# Does a regular pair of elements in a noetherian domain remain regular if their order is switched?

Recall that in a commutative ring $A$ an ordered pair of elements (a,b) is said to form a regular sequence if the ideal $\langle a,b\rangle$ is strictly included in $A$ ,if $a$ is not a zero-divisor in $A$ and if the class of $b$ is not a zero-divisor of $A/\langle a\rangle$.
A friend of mine has asked me if in that case we can conclude that $\langle b,a\rangle$ is also a regular sequence under the assumption that $A$ is a noetherian domain.
The answer is known to be yes for a local noetherian ring $A$, even it is not a domain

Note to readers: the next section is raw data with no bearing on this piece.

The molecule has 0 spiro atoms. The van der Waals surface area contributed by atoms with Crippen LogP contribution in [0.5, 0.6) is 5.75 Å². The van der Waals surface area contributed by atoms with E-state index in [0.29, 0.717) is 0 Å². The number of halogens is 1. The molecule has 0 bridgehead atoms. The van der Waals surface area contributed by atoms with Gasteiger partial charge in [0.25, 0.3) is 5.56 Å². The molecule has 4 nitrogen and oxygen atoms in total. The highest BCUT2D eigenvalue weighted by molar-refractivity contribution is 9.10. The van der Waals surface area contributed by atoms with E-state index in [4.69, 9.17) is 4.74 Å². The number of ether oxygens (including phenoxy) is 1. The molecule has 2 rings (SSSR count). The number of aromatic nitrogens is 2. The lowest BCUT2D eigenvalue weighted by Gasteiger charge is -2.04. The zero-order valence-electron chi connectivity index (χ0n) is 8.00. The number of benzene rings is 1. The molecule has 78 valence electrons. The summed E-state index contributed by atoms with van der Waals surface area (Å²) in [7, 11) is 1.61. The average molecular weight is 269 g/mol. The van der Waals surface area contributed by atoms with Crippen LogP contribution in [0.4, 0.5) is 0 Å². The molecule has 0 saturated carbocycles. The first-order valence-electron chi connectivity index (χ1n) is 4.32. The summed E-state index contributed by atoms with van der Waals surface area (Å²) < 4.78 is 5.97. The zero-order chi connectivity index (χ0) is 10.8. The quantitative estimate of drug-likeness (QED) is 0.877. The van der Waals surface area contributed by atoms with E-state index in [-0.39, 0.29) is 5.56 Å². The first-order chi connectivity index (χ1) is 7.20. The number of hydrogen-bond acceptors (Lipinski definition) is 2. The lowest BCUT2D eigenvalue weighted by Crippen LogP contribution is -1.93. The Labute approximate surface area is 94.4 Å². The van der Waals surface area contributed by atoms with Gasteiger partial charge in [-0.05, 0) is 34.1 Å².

[Since I couldn't answer his question, I suggested to my friend that he ask here but he prefers that I do that]

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The only part to be shown is that $a$ is not a zero-divisor on $A/(b)$. Consider some $s\in A$ such that $as\in(b)$, say $as=bt$. Since $b$ is not a zero-divisor on $A/(a)$, we conclude that $t$ maps to zero in $A/(a)$, i.e., $t=au$. Since $A$ is a domain, it follows that $s=bu$, so $s$ maps to zero in $A/(b)$.
Strange, my friend ( a great algebraist who definitely knows what a quotient ring is!) told me he knew a counter-example due to Dieudonné in the case $A$ was a non-noetherian domain. He must have misremembered. Anyway your answer is obviously correct and optimal: thanks a lot. – Georges Elencwajg Oct 27 '11 at 16:24
Why is this the only part to be shown? We also need to show that $b$ is not a zero-divisor on $A$. That, it seems to me, is the hard part. – Steven Landsburg Oct 27 '11 at 16:28